The treatment options for a pituitary tumor depend on several factors, including the size and location of the tumor. Surgery is often recommended if a tumor is creating pressure on the optic nerve and disrupting a person's vision. The majority of the time, surgery to remove this kind of growth can be done through the nose. However, some pituitary tumors cannot be removed this way and require an entry through the skull. Radiation therapy is usually used to shrink tumors in conjunction with surgery or in place of surgery if an operation is not possible. Certain medications can also be used to shrink tumors. In certain instances, a physician will take a "watch and wait" kind of approach. This treatment option is used particularly if a person is elderly or in poor health, or when a tumor is not causing any symptoms.
A Answers (3)
Honor Society of Nursing (STTI) answered
Johns Hopkins Medicine answered
Pituitary tumors are growths which impair the normal function of your pituitary gland. The pituitary gland is often considered the "master gland." It regulates most of the body's hormonal balance.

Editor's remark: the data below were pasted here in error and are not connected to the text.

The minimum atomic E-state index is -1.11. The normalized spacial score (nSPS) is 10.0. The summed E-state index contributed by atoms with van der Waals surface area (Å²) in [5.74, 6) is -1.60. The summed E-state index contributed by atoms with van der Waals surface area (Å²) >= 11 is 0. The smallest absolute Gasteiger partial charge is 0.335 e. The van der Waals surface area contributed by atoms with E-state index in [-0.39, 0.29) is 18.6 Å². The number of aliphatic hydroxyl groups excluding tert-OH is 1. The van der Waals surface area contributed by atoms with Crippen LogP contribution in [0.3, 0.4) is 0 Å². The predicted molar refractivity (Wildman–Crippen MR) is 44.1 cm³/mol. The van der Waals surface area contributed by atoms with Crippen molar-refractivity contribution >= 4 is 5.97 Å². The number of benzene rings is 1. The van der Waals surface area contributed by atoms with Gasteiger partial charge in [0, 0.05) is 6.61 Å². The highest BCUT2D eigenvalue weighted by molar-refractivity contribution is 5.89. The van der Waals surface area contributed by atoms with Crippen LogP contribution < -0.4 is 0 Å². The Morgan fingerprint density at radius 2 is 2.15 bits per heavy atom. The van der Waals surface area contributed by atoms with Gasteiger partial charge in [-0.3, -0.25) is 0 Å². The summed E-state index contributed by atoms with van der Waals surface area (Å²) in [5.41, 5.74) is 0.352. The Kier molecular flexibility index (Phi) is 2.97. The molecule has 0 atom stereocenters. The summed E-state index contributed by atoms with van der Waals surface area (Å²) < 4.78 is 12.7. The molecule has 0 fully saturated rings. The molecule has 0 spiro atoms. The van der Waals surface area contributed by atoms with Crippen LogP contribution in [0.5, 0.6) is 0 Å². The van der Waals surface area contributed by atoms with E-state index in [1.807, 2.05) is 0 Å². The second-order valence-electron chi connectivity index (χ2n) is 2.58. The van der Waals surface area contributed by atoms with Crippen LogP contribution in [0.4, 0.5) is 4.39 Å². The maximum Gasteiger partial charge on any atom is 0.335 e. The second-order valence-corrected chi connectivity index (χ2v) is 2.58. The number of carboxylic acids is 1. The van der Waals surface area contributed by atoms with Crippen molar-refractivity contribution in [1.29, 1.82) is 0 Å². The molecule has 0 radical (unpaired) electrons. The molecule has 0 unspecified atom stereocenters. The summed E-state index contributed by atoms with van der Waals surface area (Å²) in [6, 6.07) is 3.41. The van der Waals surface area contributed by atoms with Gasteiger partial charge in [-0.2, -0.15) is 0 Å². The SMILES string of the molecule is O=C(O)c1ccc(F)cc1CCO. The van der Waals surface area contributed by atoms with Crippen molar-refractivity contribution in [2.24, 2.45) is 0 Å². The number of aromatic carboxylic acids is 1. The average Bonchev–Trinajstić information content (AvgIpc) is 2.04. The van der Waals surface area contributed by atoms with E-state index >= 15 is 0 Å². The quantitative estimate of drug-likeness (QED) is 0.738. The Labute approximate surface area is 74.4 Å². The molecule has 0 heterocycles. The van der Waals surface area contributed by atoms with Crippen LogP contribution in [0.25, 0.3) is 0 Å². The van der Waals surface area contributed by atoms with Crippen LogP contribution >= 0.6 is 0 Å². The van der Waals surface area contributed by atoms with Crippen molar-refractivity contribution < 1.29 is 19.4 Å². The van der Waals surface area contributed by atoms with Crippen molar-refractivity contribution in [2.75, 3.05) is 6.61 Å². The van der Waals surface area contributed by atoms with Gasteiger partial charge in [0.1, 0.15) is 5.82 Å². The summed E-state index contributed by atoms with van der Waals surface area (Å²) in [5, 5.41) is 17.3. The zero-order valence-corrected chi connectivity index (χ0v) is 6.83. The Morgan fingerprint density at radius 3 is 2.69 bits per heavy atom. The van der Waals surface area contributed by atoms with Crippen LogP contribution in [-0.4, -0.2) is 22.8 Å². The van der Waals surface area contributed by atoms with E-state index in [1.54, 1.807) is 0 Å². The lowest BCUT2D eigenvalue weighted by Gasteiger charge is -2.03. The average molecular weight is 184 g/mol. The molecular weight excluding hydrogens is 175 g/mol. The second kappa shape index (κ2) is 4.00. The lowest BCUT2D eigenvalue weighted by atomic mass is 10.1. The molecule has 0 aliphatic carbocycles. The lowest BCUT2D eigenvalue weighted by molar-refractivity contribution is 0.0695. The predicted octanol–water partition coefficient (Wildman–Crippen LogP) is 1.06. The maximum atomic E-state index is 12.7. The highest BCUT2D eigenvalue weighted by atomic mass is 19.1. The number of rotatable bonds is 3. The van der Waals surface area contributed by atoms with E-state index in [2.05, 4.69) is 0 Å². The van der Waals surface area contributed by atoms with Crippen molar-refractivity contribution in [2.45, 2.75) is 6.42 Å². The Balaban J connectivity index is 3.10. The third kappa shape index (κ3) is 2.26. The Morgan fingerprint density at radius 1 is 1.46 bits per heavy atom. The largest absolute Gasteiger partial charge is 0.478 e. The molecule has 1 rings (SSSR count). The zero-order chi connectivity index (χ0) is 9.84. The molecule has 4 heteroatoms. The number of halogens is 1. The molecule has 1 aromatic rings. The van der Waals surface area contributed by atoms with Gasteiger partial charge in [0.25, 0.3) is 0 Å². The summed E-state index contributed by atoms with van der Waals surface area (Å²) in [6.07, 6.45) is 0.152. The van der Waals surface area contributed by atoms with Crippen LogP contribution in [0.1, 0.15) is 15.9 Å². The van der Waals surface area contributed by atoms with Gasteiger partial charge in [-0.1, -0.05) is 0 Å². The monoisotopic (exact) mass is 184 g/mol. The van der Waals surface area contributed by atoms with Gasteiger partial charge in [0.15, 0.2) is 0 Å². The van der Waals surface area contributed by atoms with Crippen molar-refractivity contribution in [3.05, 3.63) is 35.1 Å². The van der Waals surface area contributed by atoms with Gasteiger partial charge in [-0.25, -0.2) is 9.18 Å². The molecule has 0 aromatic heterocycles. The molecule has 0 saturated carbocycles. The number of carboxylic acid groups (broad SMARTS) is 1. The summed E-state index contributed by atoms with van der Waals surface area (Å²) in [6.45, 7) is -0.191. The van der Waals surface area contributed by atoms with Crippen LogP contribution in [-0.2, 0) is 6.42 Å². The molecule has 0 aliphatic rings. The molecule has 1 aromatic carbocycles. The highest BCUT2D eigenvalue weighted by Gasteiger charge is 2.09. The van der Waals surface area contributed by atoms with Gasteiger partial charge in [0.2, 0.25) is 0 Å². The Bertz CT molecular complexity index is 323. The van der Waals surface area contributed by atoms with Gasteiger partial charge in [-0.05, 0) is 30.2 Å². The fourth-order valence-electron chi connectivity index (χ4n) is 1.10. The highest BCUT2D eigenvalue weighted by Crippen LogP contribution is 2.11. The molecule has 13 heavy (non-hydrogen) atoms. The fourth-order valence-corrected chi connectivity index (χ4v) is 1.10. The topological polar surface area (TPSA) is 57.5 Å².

Once your doctor has diagnosed your pituitary tumor, there are several treatment options available:
- Endonasal transsphenoidal surgery - in this surgery your doctor will enter the area through your nose in order to remove the tumor
- Radiation therapy
Donna Hill Howes, RN, Administrator, answered
Generally, the treatment for pituitary tumor depends on the type of tumor, the size of the tumor, whether the tumor has invaded or pressed on surrounding structures such as the brain and visual pathways, and the individual's age and overall health. Three types of treatment are used: surgical removal of the tumor; radiation therapy, in which high-dose X-rays are used to kill tumor cells; and drug therapy to shrink or destroy the tumor. Medications are also sometimes used to block the tumor from overproducing hormones. For some people, removing the tumor will also stop the pituitary's ability to produce a specific hormone. These individuals will have to take synthetic hormones to replace the ones their pituitary gland no longer produces.
This answer is based on source information from the National Institute of Neurological Disorders and Stroke.